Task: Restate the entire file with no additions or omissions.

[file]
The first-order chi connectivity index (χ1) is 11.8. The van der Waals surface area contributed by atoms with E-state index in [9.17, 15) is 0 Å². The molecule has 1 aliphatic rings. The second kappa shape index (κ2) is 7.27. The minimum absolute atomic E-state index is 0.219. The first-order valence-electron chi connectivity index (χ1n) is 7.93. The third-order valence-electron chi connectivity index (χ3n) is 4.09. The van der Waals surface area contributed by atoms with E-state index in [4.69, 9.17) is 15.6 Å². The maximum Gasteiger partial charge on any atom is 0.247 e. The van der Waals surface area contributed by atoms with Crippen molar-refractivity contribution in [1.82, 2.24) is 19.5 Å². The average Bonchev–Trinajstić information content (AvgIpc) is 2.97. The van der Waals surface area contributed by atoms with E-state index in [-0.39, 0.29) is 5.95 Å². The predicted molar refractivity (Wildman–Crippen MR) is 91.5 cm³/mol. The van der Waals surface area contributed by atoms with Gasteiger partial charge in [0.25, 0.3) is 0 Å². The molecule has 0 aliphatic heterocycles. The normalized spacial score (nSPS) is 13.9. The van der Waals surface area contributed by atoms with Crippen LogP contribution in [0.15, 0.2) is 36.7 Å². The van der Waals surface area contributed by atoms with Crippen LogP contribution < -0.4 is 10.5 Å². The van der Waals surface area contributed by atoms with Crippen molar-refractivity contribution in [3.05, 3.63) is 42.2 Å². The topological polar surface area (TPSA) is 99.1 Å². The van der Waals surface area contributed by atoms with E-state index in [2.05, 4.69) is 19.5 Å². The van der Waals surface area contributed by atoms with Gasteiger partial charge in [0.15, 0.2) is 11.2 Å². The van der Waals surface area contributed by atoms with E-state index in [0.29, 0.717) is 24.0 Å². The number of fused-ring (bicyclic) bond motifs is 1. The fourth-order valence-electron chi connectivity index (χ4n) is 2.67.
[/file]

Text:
The first-order chi connectivity index (χ1) is 11.8. The van der Waals surface area contributed by atoms with E-state index in [9.17, 15) is 0 Å². The molecule has 1 aliphatic rings. The second kappa shape index (κ2) is 7.27. The minimum absolute atomic E-state index is 0.219. The first-order valence-electron chi connectivity index (χ1n) is 7.93. The third-order valence-electron chi connectivity index (χ3n) is 4.09. The van der Waals surface area contributed by atoms with E-state index in [4.69, 9.17) is 15.6 Å². The maximum Gasteiger partial charge on any atom is 0.247 e. The van der Waals surface area contributed by atoms with Crippen molar-refractivity contribution in [1.82, 2.24) is 19.5 Å². The average Bonchev–Trinajstić information content (AvgIpc) is 2.97. The van der Waals surface area contributed by atoms with E-state index in [-0.39, 0.29) is 5.95 Å². The predicted molar refractivity (Wildman–Crippen MR) is 91.5 cm³/mol. The van der Waals surface area contributed by atoms with Gasteiger partial charge in [0.25, 0.3) is 0 Å². The molecule has 0 aliphatic heterocycles. The normalized spacial score (nSPS) is 13.9. The van der Waals surface area contributed by atoms with Crippen LogP contribution in [0.15, 0.2) is 36.7 Å². The van der Waals surface area contributed by atoms with Crippen LogP contribution < -0.4 is 10.5 Å². The van der Waals surface area contributed by atoms with Crippen molar-refractivity contribution in [3.05, 3.63) is 42.2 Å². The topological polar surface area (TPSA) is 99.1 Å². The van der Waals surface area contributed by atoms with E-state index in [2.05, 4.69) is 19.5 Å². The van der Waals surface area contributed by atoms with Gasteiger partial charge in [0.15, 0.2) is 11.2 Å². The van der Waals surface area contributed by atoms with E-state index in [0.29, 0.717) is 24.0 Å². The number of fused-ring (bicyclic) bond motifs is 1. The fourth-order valence-electron chi connectivity index (χ4n) is 2.67.